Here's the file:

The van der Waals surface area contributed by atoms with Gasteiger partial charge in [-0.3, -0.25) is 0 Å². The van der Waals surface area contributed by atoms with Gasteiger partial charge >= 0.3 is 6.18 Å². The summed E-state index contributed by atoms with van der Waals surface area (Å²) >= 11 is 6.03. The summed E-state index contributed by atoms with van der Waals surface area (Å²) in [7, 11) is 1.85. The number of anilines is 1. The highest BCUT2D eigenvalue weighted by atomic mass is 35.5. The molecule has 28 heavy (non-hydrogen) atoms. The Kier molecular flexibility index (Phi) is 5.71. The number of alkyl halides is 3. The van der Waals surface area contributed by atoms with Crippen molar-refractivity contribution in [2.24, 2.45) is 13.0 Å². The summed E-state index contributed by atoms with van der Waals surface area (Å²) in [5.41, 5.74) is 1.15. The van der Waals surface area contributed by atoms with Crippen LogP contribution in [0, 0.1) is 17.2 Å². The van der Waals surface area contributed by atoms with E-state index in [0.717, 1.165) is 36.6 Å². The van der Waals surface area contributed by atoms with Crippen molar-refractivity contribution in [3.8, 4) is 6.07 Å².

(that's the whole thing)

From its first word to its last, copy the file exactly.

The van der Waals surface area contributed by atoms with Gasteiger partial charge in [-0.3, -0.25) is 0 Å². The van der Waals surface area contributed by atoms with Gasteiger partial charge >= 0.3 is 6.18 Å². The summed E-state index contributed by atoms with van der Waals surface area (Å²) >= 11 is 6.03. The summed E-state index contributed by atoms with van der Waals surface area (Å²) in [7, 11) is 1.85. The number of anilines is 1. The highest BCUT2D eigenvalue weighted by atomic mass is 35.5. The molecule has 28 heavy (non-hydrogen) atoms. The Kier molecular flexibility index (Phi) is 5.71. The number of alkyl halides is 3. The van der Waals surface area contributed by atoms with Crippen molar-refractivity contribution in [2.24, 2.45) is 13.0 Å². The summed E-state index contributed by atoms with van der Waals surface area (Å²) in [5.41, 5.74) is 1.15. The van der Waals surface area contributed by atoms with Crippen LogP contribution in [0, 0.1) is 17.2 Å². The van der Waals surface area contributed by atoms with E-state index in [0.717, 1.165) is 36.6 Å². The van der Waals surface area contributed by atoms with Crippen molar-refractivity contribution in [3.8, 4) is 6.07 Å².